However, the origin of this ferromagnetism is controversial. The studies on the origin of room temperature ferromagnetism in TM:ZnO films have been connected to substituting positions of TM ions in the ZnO lattice [11]. Further studies evidenced the origin of ferromagnetism as being TM precipitates [6] or clusters embedded in ZnO [12]. The room-temperature ferromagnetism of Co-doped ZnO is correlated with structural defects [13] or by incorporation of donor defects enhancing the ferromagnetic properties of Co:ZnO [14]. On the other hand, various chemical methods, as chemical precipitation, hydrothermal reaction, and sol-gel synthesis, have been developed to prepare nanoparticles and nanowires of zinc oxide doped with transition metal ions [1517]. However, it is a great challenge to synthesize ZnO thin films doped with the transition metal ions using a simple process, with a low cost, as sol-gel preparation.

The goal of this work is the study of structural and magnetic properties of Ni-doped ZnO (, ) and Fe-doped ZnO (, ) thin films, both synthesized by sol-gel method. X-ray diffraction (XRD) and atomic force microscopy (AFM) were used to characterize their structure and the surface morphology. The magnetic studies were done using vibrating sample magnetometer (VSM) at room temperature. The VSM results revealed that the contents of (Ni2+) lead to weak ferromagnetism of thin films. The thin films with show a weak ferromagnetism, for Fe3+ hysteresis loop of thin films shows a superparamagnetic behavior. The structure and surface morphology of thin films were correlated with magnetic properties of TM:ZnO thin films.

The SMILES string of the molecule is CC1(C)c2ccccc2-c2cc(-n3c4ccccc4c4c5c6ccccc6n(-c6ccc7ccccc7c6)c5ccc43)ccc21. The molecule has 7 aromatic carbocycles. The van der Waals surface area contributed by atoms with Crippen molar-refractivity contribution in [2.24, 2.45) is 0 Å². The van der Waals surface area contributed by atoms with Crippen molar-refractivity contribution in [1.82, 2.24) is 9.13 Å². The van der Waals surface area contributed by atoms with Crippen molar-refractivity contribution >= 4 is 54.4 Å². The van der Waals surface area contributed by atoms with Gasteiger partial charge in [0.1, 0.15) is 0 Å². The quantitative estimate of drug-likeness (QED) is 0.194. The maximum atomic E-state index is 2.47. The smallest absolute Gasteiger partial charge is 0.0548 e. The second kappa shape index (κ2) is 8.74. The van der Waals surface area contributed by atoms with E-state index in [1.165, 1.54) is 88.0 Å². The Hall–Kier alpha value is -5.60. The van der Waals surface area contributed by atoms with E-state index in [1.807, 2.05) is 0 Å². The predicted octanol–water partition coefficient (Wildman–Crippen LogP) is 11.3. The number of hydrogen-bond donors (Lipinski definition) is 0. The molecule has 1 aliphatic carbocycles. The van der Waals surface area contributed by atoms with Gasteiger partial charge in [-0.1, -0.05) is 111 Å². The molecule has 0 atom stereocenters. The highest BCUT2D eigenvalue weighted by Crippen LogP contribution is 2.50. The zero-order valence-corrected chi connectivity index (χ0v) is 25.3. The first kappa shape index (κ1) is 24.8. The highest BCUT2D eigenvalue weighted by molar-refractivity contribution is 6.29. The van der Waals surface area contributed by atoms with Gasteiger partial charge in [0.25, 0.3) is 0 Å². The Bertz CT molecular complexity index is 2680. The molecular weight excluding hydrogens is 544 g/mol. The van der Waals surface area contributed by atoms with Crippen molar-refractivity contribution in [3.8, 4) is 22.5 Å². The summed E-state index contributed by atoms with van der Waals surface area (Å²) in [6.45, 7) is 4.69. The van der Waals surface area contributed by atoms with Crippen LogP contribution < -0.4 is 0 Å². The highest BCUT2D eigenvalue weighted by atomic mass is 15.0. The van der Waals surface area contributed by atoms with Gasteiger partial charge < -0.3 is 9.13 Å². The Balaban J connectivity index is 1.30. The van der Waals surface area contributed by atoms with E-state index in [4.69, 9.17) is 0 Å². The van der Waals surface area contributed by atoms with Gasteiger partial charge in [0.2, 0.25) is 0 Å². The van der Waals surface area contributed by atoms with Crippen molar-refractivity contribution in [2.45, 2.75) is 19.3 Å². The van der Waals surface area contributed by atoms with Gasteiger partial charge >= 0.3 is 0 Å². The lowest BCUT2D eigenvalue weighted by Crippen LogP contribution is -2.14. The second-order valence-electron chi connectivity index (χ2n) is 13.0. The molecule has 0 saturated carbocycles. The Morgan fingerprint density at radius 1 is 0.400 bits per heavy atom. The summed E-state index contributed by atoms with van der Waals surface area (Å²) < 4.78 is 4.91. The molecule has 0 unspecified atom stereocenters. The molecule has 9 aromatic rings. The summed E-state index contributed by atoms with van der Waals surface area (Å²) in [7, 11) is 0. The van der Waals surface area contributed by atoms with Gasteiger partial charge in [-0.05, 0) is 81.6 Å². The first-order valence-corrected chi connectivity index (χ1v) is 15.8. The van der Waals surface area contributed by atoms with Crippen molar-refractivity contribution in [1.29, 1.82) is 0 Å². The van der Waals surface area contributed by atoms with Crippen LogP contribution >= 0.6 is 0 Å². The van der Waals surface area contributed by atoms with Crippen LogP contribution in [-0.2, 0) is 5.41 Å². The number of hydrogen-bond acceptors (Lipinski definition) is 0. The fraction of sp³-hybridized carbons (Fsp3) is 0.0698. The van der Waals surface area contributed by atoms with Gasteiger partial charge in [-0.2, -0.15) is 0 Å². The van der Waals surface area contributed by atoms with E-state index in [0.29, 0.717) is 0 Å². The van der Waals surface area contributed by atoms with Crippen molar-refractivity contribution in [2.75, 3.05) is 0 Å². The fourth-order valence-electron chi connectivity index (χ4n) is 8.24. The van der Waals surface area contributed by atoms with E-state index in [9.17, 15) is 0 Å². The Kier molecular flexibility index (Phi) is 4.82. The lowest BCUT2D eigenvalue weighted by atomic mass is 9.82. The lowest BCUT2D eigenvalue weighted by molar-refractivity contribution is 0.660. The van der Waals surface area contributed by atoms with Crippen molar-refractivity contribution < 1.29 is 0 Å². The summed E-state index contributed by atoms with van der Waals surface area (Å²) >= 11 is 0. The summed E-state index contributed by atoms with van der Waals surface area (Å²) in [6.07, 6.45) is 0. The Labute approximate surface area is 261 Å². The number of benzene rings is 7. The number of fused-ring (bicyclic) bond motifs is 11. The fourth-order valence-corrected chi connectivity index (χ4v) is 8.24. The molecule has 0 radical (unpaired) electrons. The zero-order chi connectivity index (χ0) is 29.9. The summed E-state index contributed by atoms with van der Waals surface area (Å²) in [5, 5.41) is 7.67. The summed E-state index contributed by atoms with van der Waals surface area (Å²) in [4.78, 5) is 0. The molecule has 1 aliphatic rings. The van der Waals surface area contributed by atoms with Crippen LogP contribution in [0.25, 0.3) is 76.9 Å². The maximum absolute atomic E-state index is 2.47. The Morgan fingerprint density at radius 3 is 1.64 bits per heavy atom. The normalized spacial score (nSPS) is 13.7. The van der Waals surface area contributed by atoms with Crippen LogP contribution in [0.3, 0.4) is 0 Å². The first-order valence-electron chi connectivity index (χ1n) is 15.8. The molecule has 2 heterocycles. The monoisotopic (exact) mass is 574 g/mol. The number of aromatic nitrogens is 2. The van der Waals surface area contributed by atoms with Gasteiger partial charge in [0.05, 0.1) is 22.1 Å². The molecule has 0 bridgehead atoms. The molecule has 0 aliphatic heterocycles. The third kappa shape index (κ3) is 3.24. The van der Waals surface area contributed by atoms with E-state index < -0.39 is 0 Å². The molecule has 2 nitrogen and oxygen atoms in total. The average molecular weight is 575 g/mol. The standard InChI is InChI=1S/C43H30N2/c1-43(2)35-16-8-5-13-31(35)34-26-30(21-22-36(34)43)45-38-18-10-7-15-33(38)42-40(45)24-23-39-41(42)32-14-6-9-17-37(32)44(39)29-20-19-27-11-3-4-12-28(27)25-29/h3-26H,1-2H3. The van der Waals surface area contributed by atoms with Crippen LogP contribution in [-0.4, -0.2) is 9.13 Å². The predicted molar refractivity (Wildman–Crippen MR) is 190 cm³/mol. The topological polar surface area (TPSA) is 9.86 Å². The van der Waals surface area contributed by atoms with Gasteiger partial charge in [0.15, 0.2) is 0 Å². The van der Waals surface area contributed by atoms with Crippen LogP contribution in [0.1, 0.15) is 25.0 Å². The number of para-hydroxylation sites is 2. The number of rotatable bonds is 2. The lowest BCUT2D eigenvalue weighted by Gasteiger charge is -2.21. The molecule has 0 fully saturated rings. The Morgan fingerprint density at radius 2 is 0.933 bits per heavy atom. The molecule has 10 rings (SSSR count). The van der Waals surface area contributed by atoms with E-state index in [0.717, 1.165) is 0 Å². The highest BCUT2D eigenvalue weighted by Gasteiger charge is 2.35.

2. Materials and Methods

2.1. Materials

(; 0.05; 0.10) and (; 0.05; 0.10; 0.15) thin films were synthesized by a sol-gel method. Stoichiometric amounts of zinc acetate-2-hydrate [Zn(CH3COO)22H2O] (Fluka 99.5%) and nickel nitrate Ni(NO3)26H2O (Aldrich 98%) or, respectively, Fe(NO3)39H2O (Aldrich 98%) were each dissolved in 20 mL propanol (C3H8O) by magnetic stirring at room temperature. Both homogeneous solutions of zinc acetate and nickel nitrate (or iron nitrate) were mixed together and then ethanolamine (NH2CH2CH2OH) (Merk 99.5%) was added drop by drop under vigorous stirring. The resulting solution was then refluxed at 80°C for 4 h, until the solution was converted in a gel.

2.2. Preparation of Zinc Oxide Thin Films